- Alan Schwarz, MLB
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The assignment is to identify the "hottest rookie" who will begin the season in the major leagues. Thank goodness I can sidestep defining "hot." Because first, a definition of "rookie" is in order.
Like it or not, Daisuke Matsuzaka, eight-year veteran and 108-game winner in the Japanese Leagues, has officially pressed the reset button, kicked out the cord, and is rebooting as far as the major leagues are concerned. It doesn't matter that Hideo Nomo, Kazuhiro Sasaki and Ichiro Suzuki made mockeries of the official Rookie of the Year awards in their first seasons after coming west. It doesn't matter that comparing these seasoned veterans to 22-year-olds just out of high school and college is either an insult to Japanese baseball or unprecedented flattery toward American education.
Dice-K is a Roo-K. Dem's the rules.
And in being so, Matsuzaka becomes not just the hottest but the richest, the nastiest, the you-bettah-be-worth-$103-millionest rookie entering the majors in 2007. Bobby Valentine told me that the guy has around eight pitches -- and not Greg Maddux, he-takes-something-off-to-get-to-eight pitches, but eight freaking pitches. (Think about that -- even if he never throws one so-called gyroball, which to me has always sounded far more Friz Freleng than Fritz Peterson, Matsuzaka gives hitters six more pitches to worry about than Trevor Hoffman.) This is the same Bobby Valentine who six years ago raved that the not-yet-imported Ichiro Suzuki was one of the top five players in the world to a chorus of condescension. So I'll take Bobby V's word on this one: He's legit.
Anyone who watched the World Baseball Classic knows this, obviously. Matsuzaka was named tournament MVP by going 3-0, 1.38 in three starts, the last a championship-winning victory over Cuba. (Interestingly, he never faced the United States, Dominican Republic or Venezuela, whose countrymen become almost 90 percent of his competition come April.) So we'll be conservative and say Matsuzaka can win 16 games with a 3.20 ERA for a postseason contender. No other 2007 rookie should succeed so much so early.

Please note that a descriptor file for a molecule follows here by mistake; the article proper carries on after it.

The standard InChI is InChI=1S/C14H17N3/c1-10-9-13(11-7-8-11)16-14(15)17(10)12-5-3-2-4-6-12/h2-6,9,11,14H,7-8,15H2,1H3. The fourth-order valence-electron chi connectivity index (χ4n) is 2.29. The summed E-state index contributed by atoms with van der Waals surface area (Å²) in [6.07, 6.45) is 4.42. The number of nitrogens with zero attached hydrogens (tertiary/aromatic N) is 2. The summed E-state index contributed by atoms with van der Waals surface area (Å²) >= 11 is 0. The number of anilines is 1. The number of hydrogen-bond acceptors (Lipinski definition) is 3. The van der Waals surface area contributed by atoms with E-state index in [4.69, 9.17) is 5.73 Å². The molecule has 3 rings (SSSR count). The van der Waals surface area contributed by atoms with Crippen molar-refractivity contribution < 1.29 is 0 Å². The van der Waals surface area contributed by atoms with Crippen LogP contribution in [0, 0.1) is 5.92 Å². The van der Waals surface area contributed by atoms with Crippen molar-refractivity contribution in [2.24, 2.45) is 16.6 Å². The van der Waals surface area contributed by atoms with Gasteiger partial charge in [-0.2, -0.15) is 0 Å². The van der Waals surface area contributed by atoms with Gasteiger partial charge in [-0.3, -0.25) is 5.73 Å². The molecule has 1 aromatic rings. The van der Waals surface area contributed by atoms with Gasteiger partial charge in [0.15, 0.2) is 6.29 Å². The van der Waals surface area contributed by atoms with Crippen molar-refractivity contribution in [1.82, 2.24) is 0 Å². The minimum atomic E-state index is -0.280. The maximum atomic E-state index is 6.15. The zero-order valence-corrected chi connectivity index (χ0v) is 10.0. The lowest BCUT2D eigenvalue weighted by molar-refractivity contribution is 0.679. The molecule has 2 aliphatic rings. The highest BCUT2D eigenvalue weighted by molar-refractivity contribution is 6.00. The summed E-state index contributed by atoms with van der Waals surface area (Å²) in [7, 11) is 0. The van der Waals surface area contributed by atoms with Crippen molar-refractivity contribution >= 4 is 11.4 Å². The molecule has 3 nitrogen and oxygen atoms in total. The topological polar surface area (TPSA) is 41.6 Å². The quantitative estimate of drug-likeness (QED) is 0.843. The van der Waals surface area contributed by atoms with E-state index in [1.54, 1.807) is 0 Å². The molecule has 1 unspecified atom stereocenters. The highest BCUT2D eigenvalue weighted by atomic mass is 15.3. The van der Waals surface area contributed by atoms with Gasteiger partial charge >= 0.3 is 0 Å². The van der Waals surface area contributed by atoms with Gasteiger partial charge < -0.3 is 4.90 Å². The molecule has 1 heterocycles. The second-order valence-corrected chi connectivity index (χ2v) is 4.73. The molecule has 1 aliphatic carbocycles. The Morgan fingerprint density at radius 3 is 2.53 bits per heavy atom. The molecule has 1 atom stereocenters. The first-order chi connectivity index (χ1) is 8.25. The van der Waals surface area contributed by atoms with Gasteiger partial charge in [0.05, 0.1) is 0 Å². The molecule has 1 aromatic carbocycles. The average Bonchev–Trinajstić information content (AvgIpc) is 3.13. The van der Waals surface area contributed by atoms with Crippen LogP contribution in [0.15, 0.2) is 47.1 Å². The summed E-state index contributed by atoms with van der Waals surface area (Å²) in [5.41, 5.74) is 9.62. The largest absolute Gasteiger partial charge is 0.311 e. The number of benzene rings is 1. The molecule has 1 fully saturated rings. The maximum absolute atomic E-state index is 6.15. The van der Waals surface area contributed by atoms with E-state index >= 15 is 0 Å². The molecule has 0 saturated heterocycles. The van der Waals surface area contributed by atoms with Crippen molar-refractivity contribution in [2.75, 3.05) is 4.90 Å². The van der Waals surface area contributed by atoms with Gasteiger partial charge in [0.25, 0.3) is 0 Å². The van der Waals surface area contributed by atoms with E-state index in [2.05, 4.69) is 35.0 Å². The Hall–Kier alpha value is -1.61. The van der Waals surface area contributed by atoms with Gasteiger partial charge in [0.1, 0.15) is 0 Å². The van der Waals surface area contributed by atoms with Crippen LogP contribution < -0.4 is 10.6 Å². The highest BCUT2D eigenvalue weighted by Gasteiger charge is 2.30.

So who will succeed Chipper Jones, Terrence Long and C.C. Sabathia -- the rookies who were edged aside for top-rookie honors by Nomo, Sasaki and Suzuki in 1995, 2000 and 2001 -- when the '07 season ends? Ignora Igawa and Iwamura, and you get the following:
1. Delmon Young, RF, Devil Rays
In a year disembowled by his infamous bat-throwing incident and 50-game suspension at Triple-A, Young still hit .316-8-59 in 86 minor league games and then held his own after a promotion to Tampa Bay, batting .317 with three homers. Still rookie-eligible because he got just 126 at-bats, Young has the pure bat and approach to put up Gary Sheffield numbers once he learns to be less jumpy at the plate.
2. Alex Gordon, 3B, Royals
Many pundits' Rookie du Jour because he's more unknown than Matsuzaka and Young, Gordon should leverage his 2006 Minor League Player of the Year award into a 2007 Opening Day job with Kansas City. A David Wright-type who can do everything well (he hit .325-29-101 with 22 steals at Double-A Wichita), Gordon could move to an outfield corner.
3. Matt Garza, RHP, Twins
Garza is much more the pitcher who went 14-4 with a 1.99 ERA at three minor league stops last year than the kid who struggled after his call-up, going 3-6, 5.76 in 50 innings, just enough to keep him rookie-eligible this year. He's got four pitches, a plenty solid fastball with control, and 34 starts staring him in the face on the pitching-depleted Twins.
4. Troy Tulowitzki, SS, Rockies
After batting .291 with plate discipline and power as a Double-A leadoff man in his first full professional season -- before being named the top prospect in the Arizona Fall League -- Tulowitzki looks like he's ready for another jump. Chris Young (Diamondbacks) and Andy LaRoche (Dodgers) might be better players in Tulowitzki's own division, but he could put up gaudier numbers in Coors Field.
5. Tim Lincecum, RHP, Giants
Less than a year after being drafted, Lincecum has an outside shot to break camp in the San Francisco rotation and become this year's Justin Verlander. He's only 6 feet tall but has a big fastball and even bigger curve.
Alan Schwarz is the host of ESPN.com's Baseball Today and the senior writer of Baseball America. His book, "The Numbers Game: Baseball's Lifelong Fascination With Statistics," can be ordered on Alan's Web site.